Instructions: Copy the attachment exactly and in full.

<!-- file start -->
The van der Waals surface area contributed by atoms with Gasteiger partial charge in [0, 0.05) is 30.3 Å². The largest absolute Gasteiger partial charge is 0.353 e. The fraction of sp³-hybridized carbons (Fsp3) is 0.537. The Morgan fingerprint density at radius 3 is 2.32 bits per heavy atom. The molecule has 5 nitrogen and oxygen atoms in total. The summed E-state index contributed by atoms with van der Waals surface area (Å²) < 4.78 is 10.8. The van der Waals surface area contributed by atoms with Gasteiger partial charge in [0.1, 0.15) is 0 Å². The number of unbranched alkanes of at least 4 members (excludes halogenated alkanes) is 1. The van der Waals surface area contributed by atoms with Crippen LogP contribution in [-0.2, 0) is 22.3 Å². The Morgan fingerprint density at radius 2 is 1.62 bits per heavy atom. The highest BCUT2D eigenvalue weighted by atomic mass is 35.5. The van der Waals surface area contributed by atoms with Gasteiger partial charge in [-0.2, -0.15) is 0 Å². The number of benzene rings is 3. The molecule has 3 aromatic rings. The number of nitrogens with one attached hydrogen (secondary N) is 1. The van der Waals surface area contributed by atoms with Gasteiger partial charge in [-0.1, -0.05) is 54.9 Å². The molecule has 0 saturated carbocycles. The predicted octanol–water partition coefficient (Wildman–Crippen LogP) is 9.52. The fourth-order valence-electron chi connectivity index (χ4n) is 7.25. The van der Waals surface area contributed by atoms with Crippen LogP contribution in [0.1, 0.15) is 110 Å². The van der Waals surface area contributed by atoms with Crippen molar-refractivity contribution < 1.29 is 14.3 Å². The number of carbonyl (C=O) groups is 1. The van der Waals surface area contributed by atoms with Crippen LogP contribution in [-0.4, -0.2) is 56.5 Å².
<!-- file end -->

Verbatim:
The van der Waals surface area contributed by atoms with Gasteiger partial charge in [0, 0.05) is 30.3 Å². The largest absolute Gasteiger partial charge is 0.353 e. The fraction of sp³-hybridized carbons (Fsp3) is 0.537. The Morgan fingerprint density at radius 3 is 2.32 bits per heavy atom. The molecule has 5 nitrogen and oxygen atoms in total. The summed E-state index contributed by atoms with van der Waals surface area (Å²) < 4.78 is 10.8. The van der Waals surface area contributed by atoms with Gasteiger partial charge in [0.1, 0.15) is 0 Å². The number of unbranched alkanes of at least 4 members (excludes halogenated alkanes) is 1. The van der Waals surface area contributed by atoms with Crippen LogP contribution in [-0.2, 0) is 22.3 Å². The Morgan fingerprint density at radius 2 is 1.62 bits per heavy atom. The highest BCUT2D eigenvalue weighted by atomic mass is 35.5. The van der Waals surface area contributed by atoms with Gasteiger partial charge in [-0.2, -0.15) is 0 Å². The number of benzene rings is 3. The molecule has 3 aromatic rings. The number of nitrogens with one attached hydrogen (secondary N) is 1. The van der Waals surface area contributed by atoms with Gasteiger partial charge in [-0.1, -0.05) is 54.9 Å². The molecule has 0 saturated carbocycles. The predicted octanol–water partition coefficient (Wildman–Crippen LogP) is 9.52. The fourth-order valence-electron chi connectivity index (χ4n) is 7.25. The van der Waals surface area contributed by atoms with Crippen LogP contribution in [0.1, 0.15) is 110 Å². The van der Waals surface area contributed by atoms with Crippen molar-refractivity contribution < 1.29 is 14.3 Å². The number of carbonyl (C=O) groups is 1. The van der Waals surface area contributed by atoms with Crippen LogP contribution in [-0.4, -0.2) is 56.5 Å².